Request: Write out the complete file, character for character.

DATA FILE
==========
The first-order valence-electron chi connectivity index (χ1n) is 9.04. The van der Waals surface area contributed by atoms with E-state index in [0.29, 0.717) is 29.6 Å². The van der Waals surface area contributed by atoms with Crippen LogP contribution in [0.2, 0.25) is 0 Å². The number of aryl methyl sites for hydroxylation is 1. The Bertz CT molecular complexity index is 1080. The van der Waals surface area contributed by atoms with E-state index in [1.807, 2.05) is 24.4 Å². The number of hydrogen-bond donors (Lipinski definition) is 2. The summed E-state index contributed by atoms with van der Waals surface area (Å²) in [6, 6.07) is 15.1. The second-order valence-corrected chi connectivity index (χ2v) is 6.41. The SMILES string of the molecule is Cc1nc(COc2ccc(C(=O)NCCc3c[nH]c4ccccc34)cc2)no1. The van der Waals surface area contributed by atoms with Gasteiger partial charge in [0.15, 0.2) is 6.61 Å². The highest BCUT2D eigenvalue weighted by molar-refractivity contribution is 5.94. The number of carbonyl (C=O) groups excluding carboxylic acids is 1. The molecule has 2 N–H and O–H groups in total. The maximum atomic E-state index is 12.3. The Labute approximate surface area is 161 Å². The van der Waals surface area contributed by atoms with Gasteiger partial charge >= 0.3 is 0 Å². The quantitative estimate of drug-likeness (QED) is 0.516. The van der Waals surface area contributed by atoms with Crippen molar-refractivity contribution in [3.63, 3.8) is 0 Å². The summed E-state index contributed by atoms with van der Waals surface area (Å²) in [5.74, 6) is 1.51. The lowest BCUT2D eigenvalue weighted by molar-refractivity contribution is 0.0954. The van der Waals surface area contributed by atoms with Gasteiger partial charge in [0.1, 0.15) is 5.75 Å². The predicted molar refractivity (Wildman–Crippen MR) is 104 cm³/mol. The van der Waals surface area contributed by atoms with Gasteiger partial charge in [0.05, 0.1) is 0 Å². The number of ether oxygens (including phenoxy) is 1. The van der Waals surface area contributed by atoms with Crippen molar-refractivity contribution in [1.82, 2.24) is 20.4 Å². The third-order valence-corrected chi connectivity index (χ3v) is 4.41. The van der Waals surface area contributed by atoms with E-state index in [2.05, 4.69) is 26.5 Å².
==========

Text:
The first-order valence-electron chi connectivity index (χ1n) is 9.04. The van der Waals surface area contributed by atoms with E-state index in [0.29, 0.717) is 29.6 Å². The van der Waals surface area contributed by atoms with Crippen LogP contribution in [0.2, 0.25) is 0 Å². The number of aryl methyl sites for hydroxylation is 1. The Bertz CT molecular complexity index is 1080. The van der Waals surface area contributed by atoms with E-state index in [1.807, 2.05) is 24.4 Å². The number of hydrogen-bond donors (Lipinski definition) is 2. The summed E-state index contributed by atoms with van der Waals surface area (Å²) in [6, 6.07) is 15.1. The second-order valence-corrected chi connectivity index (χ2v) is 6.41. The SMILES string of the molecule is Cc1nc(COc2ccc(C(=O)NCCc3c[nH]c4ccccc34)cc2)no1. The van der Waals surface area contributed by atoms with Gasteiger partial charge in [0.15, 0.2) is 6.61 Å². The highest BCUT2D eigenvalue weighted by molar-refractivity contribution is 5.94. The number of carbonyl (C=O) groups excluding carboxylic acids is 1. The molecule has 2 N–H and O–H groups in total. The maximum atomic E-state index is 12.3. The Labute approximate surface area is 161 Å². The van der Waals surface area contributed by atoms with Gasteiger partial charge >= 0.3 is 0 Å². The quantitative estimate of drug-likeness (QED) is 0.516. The van der Waals surface area contributed by atoms with Crippen molar-refractivity contribution in [3.63, 3.8) is 0 Å². The summed E-state index contributed by atoms with van der Waals surface area (Å²) in [5.74, 6) is 1.51. The lowest BCUT2D eigenvalue weighted by molar-refractivity contribution is 0.0954. The van der Waals surface area contributed by atoms with Gasteiger partial charge in [0.1, 0.15) is 5.75 Å². The predicted molar refractivity (Wildman–Crippen MR) is 104 cm³/mol. The van der Waals surface area contributed by atoms with Gasteiger partial charge in [0.05, 0.1) is 0 Å². The number of ether oxygens (including phenoxy) is 1. The van der Waals surface area contributed by atoms with Crippen molar-refractivity contribution in [1.82, 2.24) is 20.4 Å². The third-order valence-corrected chi connectivity index (χ3v) is 4.41. The van der Waals surface area contributed by atoms with E-state index in [2.05, 4.69) is 26.5 Å².